Mutations in the HBB gene causes β-thalassemia (BT). Treatment for BT presents a major clinical challenge in the United States, as patients require chronic and expensive treatment for survival. A new drug in Phase III clinical trials, Luspatercept (ACE-536), has been shown to improve BT symptoms via an erythropoietin (EPO) -independent pathway. ACE-536 is a peptide drug identical to the extracellular domain of activin receptor IIB (ACVR2B). Upon administration, it competes with ACVR2B to bind members of the transforming growth factor (TGF) β superfamily. Growth differentiation factor 11 (GDF11) has been pinpointed as the primary target by which the trap ligand exerts its therapeutic efforts. Studies in murine models of BT using RAP-536 (the mouse analog of ACE-536), have suggested that Gdf11 is overexpressed in erythroblasts and that overexpression functions to inhibit erythroid differentiation. Interestingly, however, ACE-536 and RAP-536 have been shown to stimulate RBC synthesis in healthy humans and mice, where GDF11/Gdf11 overexpression has not been reported. Additionally, the expression data in mice has been questioned because of the unavailability of antibodies that can discriminate between Gdf11 and other TGF-β ligands.
Due to the novelty of RAP-536 promoting erythropoiesis through an Epo-independent pathway and the lack of specific antibodies to distinguish between TGF-β ligands, we resorted to genetic tools to investigate the role of Gdf11 in erythropoiesis. For our study, we generated Hbb+/+Gdf11flox/floxand Hbbth3/+Gdf11flox/floxmice and crossed them with EpoRCre and VavCre transgenic lines, resulting in offspring harboring the Gdf11 deletion in erythroid cells and the complete hematopoietic compartment. If Gdf11 is secreted by erythroid cells, and it plays a role in inhibiting erythroid differentiation, then mice lacking Gdf11 in either erythroid cells or all hematopoietic cell lineages should show some increase in red blood cell (RBC) production, hemoglobin (Hb) and hematocrit (Hb). Furthermore, in Hbbth3/+mice, where Gdf11 has been proposed to be overexpressed, improvements in erythroid cell differentiation should be most apparent. Surprisingly, we did not detect any differences in RBC number, Hb or Hct levels of Gdf11 deficient Hbb+/+or Hbbth3/+mice compared to their Gdf11 containing controls. The discrepancy between our results and published data could be explained if Gdf11 is produced by non-hematopoietic tissues and indirectly influences erythropoiesis. Since Gdf11-/-are embryonic-lethal, we crossed Hbb+/+ Gdf11flox/floxand Hbbth3/+ Gdf11flox/flox mice with a tamoxifen (TAM) inducible Cre recombinase under the global Rosa26 promoter (RosaCre) to assess the effect of a pancellular deletion of Gdf11. No detectable differences were found in RBC, Hb or Hct levels of flthese animals after TAM treatment either acutely nor up to 5-6 months post deletion of Gdf11. Administration of RAP-536 significantly improved and increased hematopoietic parameters in the peripheral blood in all six models lacking Gdf11. In the RAP-536-treated Hbbth3/+models, amelioration of anemia was noted by a decrease in spleen size and improved ineffective erythropoiesis indicated by an increased hematological parameters and increased ratio of mature to immature erythroblasts in spleen analyzed by FACS. Therefore, lack of Gdf11 at the erythroid, hematopoietic and pancellular level did not prevent a response to the drug.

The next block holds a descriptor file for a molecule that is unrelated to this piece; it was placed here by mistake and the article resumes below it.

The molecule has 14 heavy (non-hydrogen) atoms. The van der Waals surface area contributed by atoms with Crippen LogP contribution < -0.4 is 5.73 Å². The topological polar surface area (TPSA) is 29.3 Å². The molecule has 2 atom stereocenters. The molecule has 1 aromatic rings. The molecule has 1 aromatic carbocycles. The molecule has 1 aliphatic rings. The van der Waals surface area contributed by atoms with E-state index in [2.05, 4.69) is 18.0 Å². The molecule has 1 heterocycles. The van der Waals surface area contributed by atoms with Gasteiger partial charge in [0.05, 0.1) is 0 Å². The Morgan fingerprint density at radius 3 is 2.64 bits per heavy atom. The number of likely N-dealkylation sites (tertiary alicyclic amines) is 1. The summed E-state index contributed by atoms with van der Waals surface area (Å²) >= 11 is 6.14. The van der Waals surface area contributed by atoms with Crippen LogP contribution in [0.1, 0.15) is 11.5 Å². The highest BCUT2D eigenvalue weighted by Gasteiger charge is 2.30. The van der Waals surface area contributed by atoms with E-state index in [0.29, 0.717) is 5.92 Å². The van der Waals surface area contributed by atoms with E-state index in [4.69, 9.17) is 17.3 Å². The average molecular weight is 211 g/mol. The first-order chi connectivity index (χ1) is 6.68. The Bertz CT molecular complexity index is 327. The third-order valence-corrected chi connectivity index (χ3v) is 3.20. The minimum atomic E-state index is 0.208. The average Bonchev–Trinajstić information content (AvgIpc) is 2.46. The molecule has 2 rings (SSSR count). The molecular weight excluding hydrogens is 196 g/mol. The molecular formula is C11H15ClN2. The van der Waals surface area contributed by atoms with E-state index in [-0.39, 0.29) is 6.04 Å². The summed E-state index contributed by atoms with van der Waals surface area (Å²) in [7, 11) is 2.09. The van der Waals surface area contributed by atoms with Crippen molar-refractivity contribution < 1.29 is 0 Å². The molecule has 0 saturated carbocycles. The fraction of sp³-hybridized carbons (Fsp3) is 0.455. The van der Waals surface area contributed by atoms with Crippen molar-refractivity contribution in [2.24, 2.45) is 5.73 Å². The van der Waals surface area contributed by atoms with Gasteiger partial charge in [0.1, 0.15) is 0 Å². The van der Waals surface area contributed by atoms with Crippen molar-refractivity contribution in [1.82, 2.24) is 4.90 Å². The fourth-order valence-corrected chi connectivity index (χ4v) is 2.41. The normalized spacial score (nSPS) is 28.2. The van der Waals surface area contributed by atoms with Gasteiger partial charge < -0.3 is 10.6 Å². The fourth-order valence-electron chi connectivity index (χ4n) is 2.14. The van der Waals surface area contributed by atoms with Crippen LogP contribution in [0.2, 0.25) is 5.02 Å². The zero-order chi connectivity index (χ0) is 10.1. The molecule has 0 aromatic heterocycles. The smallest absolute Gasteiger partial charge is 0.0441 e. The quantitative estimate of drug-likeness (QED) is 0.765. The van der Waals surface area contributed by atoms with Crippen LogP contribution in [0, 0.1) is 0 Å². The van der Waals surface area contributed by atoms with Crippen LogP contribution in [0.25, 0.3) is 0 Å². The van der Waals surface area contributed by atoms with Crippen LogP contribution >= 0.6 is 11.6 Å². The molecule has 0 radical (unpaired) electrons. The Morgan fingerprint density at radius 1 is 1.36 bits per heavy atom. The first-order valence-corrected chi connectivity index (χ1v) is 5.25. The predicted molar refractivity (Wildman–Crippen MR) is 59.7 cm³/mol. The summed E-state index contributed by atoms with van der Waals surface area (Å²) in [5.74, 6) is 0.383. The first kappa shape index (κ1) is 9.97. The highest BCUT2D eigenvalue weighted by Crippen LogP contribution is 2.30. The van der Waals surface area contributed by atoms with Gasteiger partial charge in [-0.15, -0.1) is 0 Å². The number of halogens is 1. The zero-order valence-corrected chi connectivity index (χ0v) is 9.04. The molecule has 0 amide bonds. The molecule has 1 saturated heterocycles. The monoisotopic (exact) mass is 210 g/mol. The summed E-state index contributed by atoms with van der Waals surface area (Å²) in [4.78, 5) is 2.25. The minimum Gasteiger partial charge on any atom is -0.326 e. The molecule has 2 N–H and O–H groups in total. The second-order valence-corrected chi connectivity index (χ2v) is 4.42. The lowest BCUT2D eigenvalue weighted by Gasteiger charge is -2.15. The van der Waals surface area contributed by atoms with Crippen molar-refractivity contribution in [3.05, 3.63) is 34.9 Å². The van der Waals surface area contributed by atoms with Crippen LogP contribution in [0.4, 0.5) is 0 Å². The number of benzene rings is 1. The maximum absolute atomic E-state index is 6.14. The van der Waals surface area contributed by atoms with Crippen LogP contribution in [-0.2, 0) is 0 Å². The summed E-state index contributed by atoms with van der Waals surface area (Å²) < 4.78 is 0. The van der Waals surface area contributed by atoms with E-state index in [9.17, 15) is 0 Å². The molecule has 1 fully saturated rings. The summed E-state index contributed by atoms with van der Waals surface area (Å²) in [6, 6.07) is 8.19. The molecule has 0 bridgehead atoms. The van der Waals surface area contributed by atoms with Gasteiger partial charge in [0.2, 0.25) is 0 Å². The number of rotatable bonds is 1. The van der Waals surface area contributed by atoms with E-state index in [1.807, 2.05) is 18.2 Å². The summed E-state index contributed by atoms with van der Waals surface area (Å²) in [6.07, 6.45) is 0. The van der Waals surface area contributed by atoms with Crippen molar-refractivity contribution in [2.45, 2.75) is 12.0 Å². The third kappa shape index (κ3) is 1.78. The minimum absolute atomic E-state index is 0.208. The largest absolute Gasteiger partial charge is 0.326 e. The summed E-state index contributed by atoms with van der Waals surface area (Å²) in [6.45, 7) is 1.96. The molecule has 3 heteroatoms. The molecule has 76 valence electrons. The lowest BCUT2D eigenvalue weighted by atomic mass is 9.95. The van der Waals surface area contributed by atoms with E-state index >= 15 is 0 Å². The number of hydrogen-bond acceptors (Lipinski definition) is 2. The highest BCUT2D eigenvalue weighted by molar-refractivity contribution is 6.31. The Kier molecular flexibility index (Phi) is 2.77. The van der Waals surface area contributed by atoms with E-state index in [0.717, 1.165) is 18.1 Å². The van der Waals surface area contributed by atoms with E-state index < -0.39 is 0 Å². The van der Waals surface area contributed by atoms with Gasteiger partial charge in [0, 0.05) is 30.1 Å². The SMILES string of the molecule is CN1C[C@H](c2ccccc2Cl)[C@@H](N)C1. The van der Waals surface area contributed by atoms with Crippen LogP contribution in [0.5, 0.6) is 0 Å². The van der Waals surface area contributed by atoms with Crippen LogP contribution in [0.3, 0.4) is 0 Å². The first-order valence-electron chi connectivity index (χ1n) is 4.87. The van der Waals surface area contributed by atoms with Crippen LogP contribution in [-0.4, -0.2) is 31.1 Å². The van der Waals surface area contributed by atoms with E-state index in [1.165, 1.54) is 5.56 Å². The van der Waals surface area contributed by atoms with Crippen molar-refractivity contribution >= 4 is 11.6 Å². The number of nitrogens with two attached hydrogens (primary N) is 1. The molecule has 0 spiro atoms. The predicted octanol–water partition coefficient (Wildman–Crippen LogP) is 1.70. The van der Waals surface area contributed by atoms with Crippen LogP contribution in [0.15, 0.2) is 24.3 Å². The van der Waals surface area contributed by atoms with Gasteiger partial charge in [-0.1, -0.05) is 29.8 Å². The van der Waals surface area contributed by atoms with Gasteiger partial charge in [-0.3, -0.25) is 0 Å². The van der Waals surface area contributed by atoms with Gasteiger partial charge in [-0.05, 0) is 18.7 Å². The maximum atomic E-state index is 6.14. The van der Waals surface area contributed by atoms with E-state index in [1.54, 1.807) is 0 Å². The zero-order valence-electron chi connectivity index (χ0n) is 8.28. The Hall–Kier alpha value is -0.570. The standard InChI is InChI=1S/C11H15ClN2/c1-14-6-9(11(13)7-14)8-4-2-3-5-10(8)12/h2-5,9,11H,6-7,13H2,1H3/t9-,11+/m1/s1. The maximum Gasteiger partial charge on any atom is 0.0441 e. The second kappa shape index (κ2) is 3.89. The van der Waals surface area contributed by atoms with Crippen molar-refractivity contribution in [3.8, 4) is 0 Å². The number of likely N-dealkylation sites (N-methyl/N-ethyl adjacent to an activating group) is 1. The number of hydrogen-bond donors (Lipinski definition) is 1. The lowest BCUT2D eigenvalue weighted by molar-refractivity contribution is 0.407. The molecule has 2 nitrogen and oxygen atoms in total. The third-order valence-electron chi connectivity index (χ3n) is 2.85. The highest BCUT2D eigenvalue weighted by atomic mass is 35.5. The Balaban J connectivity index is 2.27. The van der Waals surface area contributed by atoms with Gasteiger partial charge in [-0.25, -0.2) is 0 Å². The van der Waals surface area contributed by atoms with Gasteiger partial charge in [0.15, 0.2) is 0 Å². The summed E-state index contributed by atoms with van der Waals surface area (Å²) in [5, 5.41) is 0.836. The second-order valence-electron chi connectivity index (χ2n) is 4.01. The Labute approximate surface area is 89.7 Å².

Next, we investigated the effects of RAP-536 directly on erythroid cells. Since the drug causes increases in RBC and Hb of normal patients, we challenged CD34+ cells with RAP-536 at various concentrations. Results showed no increases in cell numbers, erythroid viability, hemoglobin content nor differentiation. Currently we are investigating the mRNA expression of activin receptors IIA and IIb along with TGF-β ligands in healthy and BT CD34+ cells as well as in erythroid specific progenitors of the Hbbth3/+ mouse model.
Our findings suggest that Gdf11 is not the sole target of RAP-536, nor that Gdf11 is required to promote improvement of erythropoiesis. Most importantly, we show that in the absence of Gdf11, RAP-536 is effective at increasing hematological parameters in both Hbb+/+ and Hbbth3/+ mice. The results of this study demonstrate potential alternative target(s) for the action of RAP-536. Future work will focus on identifying the unknown targets of RAP-536.
Casu:Aevi Genomic Medicine, Inc: Research Funding; Ionis Pharmaceuticals, Inc.: Research Funding. Martinez:Acceleron Pharma: Employment. Suragani:Acceleron Pharma: Employment. Kumar:Acceleron Pharma: Employment. Rivella:Ionis Pharmaceuticals, Inc: Consultancy; Protagonist: Consultancy; Disc Medicine: Consultancy; MeiraGTx: Other: SAB.
Asterisk with author names denotes non-ASH members.